Of the world's 30,000 plus species of orchids, approximately 90% are native to tropical or subtropical regions around the globe. The largest of plant families, Orchidaceae has developed complex strategies for survival and remarkable adaptations to a wide range of habitats. Orchids occur naturally on six continents; some even grow north of the Arctic Circle.
Approximately 10% of orchid species grow in temperate latitudes. Like most familiar plants, they are terrestrial and have an annual cycle of growth followed by winter dormancy. North America boasts over 200 species plus several forms, varieties and natural hybrids which occur from south Florida to the far reaches of Alaska, from Canada's Maritime Provinces to southern California and everywhere in between. These are the focus of the Native Orchid Conference.
Never abundant and often threatened by habitat loss, our native orchids have adapted to unique habitats. Combinations of topography, geology, hydrology, geography and climate combine to create specific micro-climates that sustain certain species. More accurately, the adaptations of life forms to environmental conditions determine which species will evolve in a certain location. Orchids have highly complex reproductive strategies (often dependent on a specific pollinator), and interesting systems for nutrition (involving a symbiotic relationship with fungi) that assure the species' survival. That helps to explain why most cannot be grown "in captivity".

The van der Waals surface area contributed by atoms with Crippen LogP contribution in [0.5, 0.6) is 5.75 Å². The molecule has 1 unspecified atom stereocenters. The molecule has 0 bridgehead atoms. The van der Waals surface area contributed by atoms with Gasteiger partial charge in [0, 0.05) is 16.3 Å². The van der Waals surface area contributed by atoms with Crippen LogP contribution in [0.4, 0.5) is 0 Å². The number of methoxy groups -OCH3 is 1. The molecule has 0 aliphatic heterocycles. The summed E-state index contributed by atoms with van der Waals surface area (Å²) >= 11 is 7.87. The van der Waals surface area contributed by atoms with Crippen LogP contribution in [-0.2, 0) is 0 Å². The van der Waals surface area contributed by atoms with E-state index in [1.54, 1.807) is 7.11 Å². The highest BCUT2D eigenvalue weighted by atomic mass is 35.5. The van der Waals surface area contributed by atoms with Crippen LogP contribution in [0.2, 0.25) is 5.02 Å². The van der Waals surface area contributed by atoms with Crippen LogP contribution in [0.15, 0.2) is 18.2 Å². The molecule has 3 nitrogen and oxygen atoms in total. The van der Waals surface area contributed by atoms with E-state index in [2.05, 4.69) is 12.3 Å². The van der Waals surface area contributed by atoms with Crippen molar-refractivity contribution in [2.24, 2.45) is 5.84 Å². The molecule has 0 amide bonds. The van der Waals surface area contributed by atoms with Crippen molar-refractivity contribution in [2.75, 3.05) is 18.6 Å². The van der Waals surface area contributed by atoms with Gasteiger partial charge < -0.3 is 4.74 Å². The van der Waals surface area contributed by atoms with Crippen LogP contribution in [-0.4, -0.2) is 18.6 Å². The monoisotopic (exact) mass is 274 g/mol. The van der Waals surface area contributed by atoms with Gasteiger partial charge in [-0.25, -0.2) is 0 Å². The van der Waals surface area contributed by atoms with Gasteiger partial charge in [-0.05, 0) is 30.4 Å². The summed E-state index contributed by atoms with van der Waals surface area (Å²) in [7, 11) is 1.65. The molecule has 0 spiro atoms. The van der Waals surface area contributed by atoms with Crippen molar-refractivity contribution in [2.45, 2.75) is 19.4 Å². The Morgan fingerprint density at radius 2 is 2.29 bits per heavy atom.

The Native Orchid Conference strives to identify and preserve orchid habitat so future generations may continue to enjoy these extraordinary wonders of nature.